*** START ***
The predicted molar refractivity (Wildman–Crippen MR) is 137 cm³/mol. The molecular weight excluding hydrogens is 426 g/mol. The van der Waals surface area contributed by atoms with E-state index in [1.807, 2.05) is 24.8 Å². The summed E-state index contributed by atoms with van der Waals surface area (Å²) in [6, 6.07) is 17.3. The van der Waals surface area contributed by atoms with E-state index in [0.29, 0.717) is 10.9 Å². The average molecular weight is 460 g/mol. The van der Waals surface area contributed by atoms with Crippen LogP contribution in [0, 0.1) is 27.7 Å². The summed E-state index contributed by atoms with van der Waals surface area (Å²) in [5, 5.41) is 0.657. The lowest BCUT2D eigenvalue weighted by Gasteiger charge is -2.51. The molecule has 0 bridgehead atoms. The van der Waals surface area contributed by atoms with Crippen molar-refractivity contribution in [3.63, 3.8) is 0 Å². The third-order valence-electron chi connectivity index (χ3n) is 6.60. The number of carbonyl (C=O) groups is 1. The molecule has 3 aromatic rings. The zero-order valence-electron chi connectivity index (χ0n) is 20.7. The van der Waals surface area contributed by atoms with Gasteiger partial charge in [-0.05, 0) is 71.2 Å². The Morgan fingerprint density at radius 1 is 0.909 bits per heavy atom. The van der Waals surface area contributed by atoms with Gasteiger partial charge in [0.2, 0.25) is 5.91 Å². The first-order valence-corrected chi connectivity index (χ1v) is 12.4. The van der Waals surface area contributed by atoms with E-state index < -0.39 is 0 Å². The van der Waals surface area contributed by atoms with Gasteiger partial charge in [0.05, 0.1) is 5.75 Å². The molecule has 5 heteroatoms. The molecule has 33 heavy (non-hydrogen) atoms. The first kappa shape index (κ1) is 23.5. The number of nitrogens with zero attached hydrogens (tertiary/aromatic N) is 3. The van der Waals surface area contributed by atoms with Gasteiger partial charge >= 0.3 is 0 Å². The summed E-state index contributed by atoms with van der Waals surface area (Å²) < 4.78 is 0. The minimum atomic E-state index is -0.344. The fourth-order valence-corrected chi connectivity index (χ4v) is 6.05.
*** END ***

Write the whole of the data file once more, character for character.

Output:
The predicted molar refractivity (Wildman–Crippen MR) is 137 cm³/mol. The molecular weight excluding hydrogens is 426 g/mol. The van der Waals surface area contributed by atoms with E-state index in [1.807, 2.05) is 24.8 Å². The summed E-state index contributed by atoms with van der Waals surface area (Å²) in [6, 6.07) is 17.3. The van der Waals surface area contributed by atoms with E-state index in [0.29, 0.717) is 10.9 Å². The average molecular weight is 460 g/mol. The van der Waals surface area contributed by atoms with Crippen LogP contribution in [0, 0.1) is 27.7 Å². The summed E-state index contributed by atoms with van der Waals surface area (Å²) in [5, 5.41) is 0.657. The lowest BCUT2D eigenvalue weighted by Gasteiger charge is -2.51. The molecule has 0 bridgehead atoms. The van der Waals surface area contributed by atoms with Crippen molar-refractivity contribution in [3.63, 3.8) is 0 Å². The third-order valence-electron chi connectivity index (χ3n) is 6.60. The number of carbonyl (C=O) groups is 1. The molecule has 3 aromatic rings. The zero-order valence-electron chi connectivity index (χ0n) is 20.7. The van der Waals surface area contributed by atoms with Gasteiger partial charge in [-0.05, 0) is 71.2 Å². The Morgan fingerprint density at radius 1 is 0.909 bits per heavy atom. The van der Waals surface area contributed by atoms with Gasteiger partial charge in [0.2, 0.25) is 5.91 Å². The first-order valence-corrected chi connectivity index (χ1v) is 12.4. The van der Waals surface area contributed by atoms with E-state index < -0.39 is 0 Å². The van der Waals surface area contributed by atoms with Gasteiger partial charge in [0.05, 0.1) is 5.75 Å². The molecule has 5 heteroatoms. The molecule has 33 heavy (non-hydrogen) atoms. The first kappa shape index (κ1) is 23.5. The number of nitrogens with zero attached hydrogens (tertiary/aromatic N) is 3. The van der Waals surface area contributed by atoms with Gasteiger partial charge >= 0.3 is 0 Å². The summed E-state index contributed by atoms with van der Waals surface area (Å²) < 4.78 is 0. The minimum atomic E-state index is -0.344. The fourth-order valence-corrected chi connectivity index (χ4v) is 6.05.